BRANFORD >> Name this Shoreline legend.
The son of a New Haven railroad man, he was among the distinguished officials presiding over the grand opening of the College Football Hall of Fame last week in Atlanta.
Even during his 42-year-long tenure as a prominent commercial banker in New Haven - he retired in 2005 - he’s been using the camera stashed under the front seat of his beat-up Mazda B 2200 pickup truck to capture many of the events on the Shoreline and in New Haven for area newspapers that might otherwise have gone unnoticed.
Though perhaps that last clue is unfair, considering the miniscule type under each of his countless photos. (But, if you live in Branford you probably have run into him at countless civic and sporting events.)
So here are a few more. With his trademark shock of white hair and distinguished gait, he often can be found roving the Branford Supply Ponds with his 13-year-old Pomeranian and 3-year-old Papillon or at a sporting competition with some combination of his three grandchildren in tow.
Or on his bike on the roads of Branford; the 74-year-old cycled 36,000 miles in 26 years without once leaving town. That’s when the former Army reservist is not motoring from meetings of Branford’s Academy on the Green Commission and the Department of Recreation to K&G Printers to pick up leaflets for yet another event he’s chairing before heading to lunch at the Shoreline Cafe to catch up with a friend.
Still stumped? Chances are, if you live on the Shoreline, your life has been enhanced by something to which he’s lent his time and expertise. Not just a soft summer evening on the Green at the Branford Festival, which he helped revive in 1989, or the Friday night lights of a thrilling football game between, say, Hand and Hillhouse; as the first Commissioner of the SCC Conference from 1994 to 2005, he made it possible for public and parochial schools, both urban and suburban, to compete.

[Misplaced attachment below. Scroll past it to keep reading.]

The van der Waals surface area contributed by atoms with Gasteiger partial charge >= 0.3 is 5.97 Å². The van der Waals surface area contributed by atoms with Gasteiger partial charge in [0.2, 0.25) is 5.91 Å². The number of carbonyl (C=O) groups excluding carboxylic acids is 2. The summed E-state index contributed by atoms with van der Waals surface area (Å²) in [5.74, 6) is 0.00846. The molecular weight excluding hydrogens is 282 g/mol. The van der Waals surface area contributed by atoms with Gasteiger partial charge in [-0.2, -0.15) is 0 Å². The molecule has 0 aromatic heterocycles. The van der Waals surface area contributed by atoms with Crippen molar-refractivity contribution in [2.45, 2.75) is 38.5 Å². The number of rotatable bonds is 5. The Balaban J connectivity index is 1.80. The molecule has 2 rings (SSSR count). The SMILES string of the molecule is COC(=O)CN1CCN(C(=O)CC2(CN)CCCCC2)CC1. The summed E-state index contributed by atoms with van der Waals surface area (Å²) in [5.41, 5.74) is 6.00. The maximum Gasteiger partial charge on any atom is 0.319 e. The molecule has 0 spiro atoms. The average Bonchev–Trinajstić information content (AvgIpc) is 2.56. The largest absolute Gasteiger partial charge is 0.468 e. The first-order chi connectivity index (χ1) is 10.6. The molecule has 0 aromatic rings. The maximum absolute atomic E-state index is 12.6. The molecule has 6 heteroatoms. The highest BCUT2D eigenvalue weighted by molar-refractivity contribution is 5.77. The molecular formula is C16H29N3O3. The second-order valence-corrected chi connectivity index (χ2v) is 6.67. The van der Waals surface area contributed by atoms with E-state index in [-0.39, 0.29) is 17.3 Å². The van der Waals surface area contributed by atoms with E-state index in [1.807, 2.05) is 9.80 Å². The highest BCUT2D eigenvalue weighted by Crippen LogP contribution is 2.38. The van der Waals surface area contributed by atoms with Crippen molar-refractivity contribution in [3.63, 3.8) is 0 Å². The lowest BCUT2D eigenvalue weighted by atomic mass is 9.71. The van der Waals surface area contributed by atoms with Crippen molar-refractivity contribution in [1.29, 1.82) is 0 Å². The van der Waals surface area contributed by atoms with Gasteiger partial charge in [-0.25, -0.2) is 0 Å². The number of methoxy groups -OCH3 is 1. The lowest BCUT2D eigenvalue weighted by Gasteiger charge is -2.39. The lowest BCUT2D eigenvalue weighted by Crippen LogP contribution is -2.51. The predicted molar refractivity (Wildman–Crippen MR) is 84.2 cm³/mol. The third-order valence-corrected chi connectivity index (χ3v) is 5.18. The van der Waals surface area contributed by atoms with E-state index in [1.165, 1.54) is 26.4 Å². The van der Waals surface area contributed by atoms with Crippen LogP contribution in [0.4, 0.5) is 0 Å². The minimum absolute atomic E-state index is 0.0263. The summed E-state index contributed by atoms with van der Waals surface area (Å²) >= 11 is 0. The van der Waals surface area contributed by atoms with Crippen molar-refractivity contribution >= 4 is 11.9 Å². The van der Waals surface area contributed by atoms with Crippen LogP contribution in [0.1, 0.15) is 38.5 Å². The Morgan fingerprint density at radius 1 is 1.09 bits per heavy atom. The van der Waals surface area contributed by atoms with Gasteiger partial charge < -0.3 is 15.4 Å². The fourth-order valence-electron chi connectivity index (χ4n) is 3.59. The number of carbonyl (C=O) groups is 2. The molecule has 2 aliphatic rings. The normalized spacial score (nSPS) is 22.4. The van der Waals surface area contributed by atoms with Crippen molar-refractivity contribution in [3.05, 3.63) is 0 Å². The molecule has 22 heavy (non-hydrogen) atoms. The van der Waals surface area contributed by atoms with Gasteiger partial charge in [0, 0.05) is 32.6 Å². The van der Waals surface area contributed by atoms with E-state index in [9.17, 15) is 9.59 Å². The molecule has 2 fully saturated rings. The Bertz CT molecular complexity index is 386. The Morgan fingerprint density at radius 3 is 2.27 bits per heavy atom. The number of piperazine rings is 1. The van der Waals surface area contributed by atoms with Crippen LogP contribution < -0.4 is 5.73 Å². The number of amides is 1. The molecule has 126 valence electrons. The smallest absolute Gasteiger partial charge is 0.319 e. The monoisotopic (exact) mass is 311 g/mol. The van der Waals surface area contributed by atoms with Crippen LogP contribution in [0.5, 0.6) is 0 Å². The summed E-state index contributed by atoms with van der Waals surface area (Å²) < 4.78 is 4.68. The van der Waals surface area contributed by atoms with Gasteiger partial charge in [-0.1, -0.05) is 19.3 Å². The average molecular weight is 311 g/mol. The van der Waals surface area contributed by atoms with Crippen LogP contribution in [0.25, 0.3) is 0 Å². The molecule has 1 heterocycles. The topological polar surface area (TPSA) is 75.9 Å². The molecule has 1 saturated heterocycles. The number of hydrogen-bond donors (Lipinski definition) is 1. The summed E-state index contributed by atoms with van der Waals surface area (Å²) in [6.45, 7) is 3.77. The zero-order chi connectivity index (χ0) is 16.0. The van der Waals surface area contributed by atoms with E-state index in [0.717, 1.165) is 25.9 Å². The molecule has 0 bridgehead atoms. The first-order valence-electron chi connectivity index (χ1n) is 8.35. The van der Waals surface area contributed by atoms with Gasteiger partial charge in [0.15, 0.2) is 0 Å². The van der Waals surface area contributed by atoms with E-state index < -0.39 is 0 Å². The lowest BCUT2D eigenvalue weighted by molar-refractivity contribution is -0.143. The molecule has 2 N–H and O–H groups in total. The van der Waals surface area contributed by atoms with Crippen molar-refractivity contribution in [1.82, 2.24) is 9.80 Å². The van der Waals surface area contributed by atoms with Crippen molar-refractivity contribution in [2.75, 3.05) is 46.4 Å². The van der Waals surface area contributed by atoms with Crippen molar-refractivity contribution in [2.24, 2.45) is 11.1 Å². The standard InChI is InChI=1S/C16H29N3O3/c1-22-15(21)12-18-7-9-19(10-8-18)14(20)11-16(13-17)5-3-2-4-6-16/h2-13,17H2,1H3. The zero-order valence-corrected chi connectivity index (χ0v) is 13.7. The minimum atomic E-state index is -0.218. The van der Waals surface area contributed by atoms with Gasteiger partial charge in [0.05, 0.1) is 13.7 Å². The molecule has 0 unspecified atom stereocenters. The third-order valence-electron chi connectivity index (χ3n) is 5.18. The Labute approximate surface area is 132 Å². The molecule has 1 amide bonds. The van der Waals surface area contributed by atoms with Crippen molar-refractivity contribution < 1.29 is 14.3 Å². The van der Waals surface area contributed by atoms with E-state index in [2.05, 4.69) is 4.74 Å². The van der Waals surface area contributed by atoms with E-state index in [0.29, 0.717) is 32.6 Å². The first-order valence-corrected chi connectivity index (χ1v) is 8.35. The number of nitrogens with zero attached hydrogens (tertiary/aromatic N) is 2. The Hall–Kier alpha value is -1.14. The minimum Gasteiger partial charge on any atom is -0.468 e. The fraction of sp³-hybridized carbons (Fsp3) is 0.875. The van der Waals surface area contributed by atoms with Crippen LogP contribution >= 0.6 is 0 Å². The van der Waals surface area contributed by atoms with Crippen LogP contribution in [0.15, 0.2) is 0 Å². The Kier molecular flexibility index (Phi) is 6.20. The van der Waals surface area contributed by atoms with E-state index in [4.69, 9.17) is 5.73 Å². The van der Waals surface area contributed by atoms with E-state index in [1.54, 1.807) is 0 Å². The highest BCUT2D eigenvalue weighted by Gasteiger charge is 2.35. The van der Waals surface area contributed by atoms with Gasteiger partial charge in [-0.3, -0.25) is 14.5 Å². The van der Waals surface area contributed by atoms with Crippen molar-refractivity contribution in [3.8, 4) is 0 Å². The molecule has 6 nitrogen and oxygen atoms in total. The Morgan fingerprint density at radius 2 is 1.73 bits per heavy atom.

There’s also the Daniel Cosgrove Animal Shelter, which he helped get built, insisting that it be named not only for his long-time friend’s healthy donation but also his love of animals and, as he put it, “all Dan Cosgrove has done for our town.”
Not to mention the drone of bagpipes at New Haven’s St. Patrick’s Day Parade which, year after year, he’s helped organize. And the squeals of participants at the Connecticut Special Olympics, to which he’s donated his time and energy.
And that’s not even counting the photos he’s shot to ensure the recognition of those involved in each of those events.
Maybe this clue will help. In 1973, a friend of his had an extra ticket to the Walter Camp Foundation All-American Awards dinner in New Haven. He almost didn’t go because he didn’t have a tuxedo. The next morning, the president of the foundation telephoned. The board had elected the then 33-year-old banker as its treasurer.
Or perhaps that’s too obscure. Here’s one more. The 1995 Irishman of the Year went by the nickname the “Big O” at Quinnipiac College, not so much, he’ll tell you with a wry smile, for his 6-foot 2-inch frame as for his basketball scoring average, a distinction noted in his 2012 induction into the Branford Sports Fall of Fame which, by the way, he founded with Director of Parks and Recreation Alex Paluzzi in 1988.
No wonder that the Atlanta Committee for the Olympic Games selected him as a community hero torchbearer and that both “Business New Haven” and the former Branford Review named him Citizen of the Year. And those are but a few of his dozens of awards and honors.
No wonder, too, that no less an authority than Archie Manning, father of NFL quarterbacks Peyton and Eli, cited “his experience and insights” when tapping him in 2012 to serve on the board of the National Football Foundation & College Hall of Fame.
Not that the man, for whom Branford High School’s William O’Brien Spirit of Community Award was named, is immune to celebrity; witness his boyish enthusiasm when recounting how, when appointed president of the Walter Camp Foundation, famed Chicago Bears head coach George Halas took him under his wing and then in 1981 introduced him to the Galloping Ghost Red Grange.
Still, despite rubbing shoulders with every Heisman Trophy winner and finalist in the last 40 years, despite the rich accolades, and even in the midst of another harried day, there’s a certain peace about Bill O’Brien, one that doesn’t have him seeking tributes for his good works, one that comes from knowing that his is a life well-lived.
In a way, it’s not unlike those microscopic photo credits. “I don’t try to call attention to myself,” he said in his plainspoken way. “Never have. If I see a project that might do some good, I’m going to see it through. That’s just who I am.”
In other words, it’s fine by him if you didn’t guess his name.